heads out to sea after leaving at least one dead in Japan
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[October 06, 2014]
By Elaine Lies
TOKYO (Reuters) - A typhoon lashed Japan
with torrential rain on Monday after killing at least one person,
forcing the cancellation of flights and prompting warnings to more than
200,000 people to evacuate their homes before heading out to sea.
Three U.S. servicemen were swept away by high waves lashing the
southwestern island of Okinawa on Sunday as Typhoon Phanfone
approached. One was found dead and two were missing. A surfer was
swept out to sea.
The storm brushed past the capital, Tokyo, and by early afternoon
was out over the Pacific, leaving behind skies clear enough that
Mount Fuji was clearly visible to the southwest.
Heavy rains had forced the cancellation of a search for victims of
Mount Ontake, with 12 people still missing after an eruption last
week killed at least 51. A score of households in the foothills of
the peak were evacuated out of concerns that heavy rains could cause
mudslides as ash was washed downstream.
Tropical Storm Risk, which tracks cyclones, labeled Phanfone a
category one typhoon, the lowest rung on a scale of one to five, and
said it was likely to weaken to a tropical storm later on Monday. It
was category four as it approached.
Close to 200,000 households were urged to evacuate due to fears of
landslides or flooding as rivers threatened to burst their banks.
This included some 20,000 in Tokyo.
Wind blew heavy rain into sheets, booming between buildings in the
city. A car in the neighboring city of Yokohama was buried in
branches from a fallen tree. One part of the central city of
Shizuoka had 9 cm (3.5 inches) of rain in an hour.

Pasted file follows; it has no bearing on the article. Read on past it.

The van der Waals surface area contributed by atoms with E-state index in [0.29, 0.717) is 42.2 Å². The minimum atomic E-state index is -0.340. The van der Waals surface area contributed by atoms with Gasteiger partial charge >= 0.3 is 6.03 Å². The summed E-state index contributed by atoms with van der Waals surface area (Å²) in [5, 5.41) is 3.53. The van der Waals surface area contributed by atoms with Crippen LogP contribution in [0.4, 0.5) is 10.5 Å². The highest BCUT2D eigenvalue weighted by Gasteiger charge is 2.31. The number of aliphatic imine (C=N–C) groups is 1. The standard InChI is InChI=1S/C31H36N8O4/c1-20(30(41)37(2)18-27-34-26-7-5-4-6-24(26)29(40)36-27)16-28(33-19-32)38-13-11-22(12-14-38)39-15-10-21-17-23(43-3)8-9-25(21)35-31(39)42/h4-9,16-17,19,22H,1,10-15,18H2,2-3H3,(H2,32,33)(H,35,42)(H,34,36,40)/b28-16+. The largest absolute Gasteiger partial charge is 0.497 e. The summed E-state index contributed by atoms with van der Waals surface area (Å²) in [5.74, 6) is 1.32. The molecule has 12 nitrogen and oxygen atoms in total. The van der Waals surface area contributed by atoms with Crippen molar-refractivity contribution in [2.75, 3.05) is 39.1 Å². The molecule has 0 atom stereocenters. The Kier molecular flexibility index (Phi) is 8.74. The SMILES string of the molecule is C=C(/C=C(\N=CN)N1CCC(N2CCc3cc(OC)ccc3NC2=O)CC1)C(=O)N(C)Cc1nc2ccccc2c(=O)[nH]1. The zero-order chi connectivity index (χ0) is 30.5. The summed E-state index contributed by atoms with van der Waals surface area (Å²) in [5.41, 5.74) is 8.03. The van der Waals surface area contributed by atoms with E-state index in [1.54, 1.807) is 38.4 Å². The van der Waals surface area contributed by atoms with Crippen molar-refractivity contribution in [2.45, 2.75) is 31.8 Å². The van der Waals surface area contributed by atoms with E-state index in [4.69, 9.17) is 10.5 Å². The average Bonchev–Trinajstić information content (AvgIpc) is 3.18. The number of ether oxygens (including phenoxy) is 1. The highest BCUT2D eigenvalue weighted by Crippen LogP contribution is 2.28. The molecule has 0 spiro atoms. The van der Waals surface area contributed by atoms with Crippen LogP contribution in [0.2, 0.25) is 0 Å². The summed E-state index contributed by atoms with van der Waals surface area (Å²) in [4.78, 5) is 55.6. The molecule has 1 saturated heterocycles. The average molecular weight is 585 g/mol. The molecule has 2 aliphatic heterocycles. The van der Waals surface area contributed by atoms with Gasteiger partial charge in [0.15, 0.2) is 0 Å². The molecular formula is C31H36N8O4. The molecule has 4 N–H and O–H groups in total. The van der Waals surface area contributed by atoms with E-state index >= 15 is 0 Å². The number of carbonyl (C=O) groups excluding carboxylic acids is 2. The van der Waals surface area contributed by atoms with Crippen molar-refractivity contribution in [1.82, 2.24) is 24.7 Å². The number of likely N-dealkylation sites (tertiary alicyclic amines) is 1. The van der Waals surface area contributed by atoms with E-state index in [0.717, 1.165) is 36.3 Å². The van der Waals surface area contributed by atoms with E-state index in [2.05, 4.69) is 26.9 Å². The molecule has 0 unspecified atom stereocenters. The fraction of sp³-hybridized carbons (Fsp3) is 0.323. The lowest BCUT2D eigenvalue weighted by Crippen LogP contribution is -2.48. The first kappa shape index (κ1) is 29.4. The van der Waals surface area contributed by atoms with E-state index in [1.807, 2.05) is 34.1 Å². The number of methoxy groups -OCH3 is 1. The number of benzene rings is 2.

Phanfone made landfall near the central city of Hamamatsu, prompting
Honda to halt production at its Hamamatsu and Suzuka plants, while
Nissan said it was halting production at its Oppama plant. Toyota
said it was halting production at 12 plants. All said they would
resume production Monday afternoon.
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Six hundred domestic flights were canceled, with Japan Airlines
saying it had canceled 19 international flights. Service west on the
Shinkansen bullet train was briefly suspended and commuter train
services were delayed or suspended in the capital, affecting
millions of commuters.
Tokyo Electric Power Company said it had taken preventive steps at
the destroyed Fukushima Daiichi nuclear plant, securing equipment,
cables and ropes.
Heavy rain delayed the Japanese Formula One Grand Prix on Sunday,
which eventually saw two starts behind the safety car and ended
before the full distance due to a crash in which French driver Jules
Bianchi suffered a severe head injury.
(Reporting by Elaine Lies, Yoko Kubota and Kentaro Hamada; Editing
by Nick Macfie)
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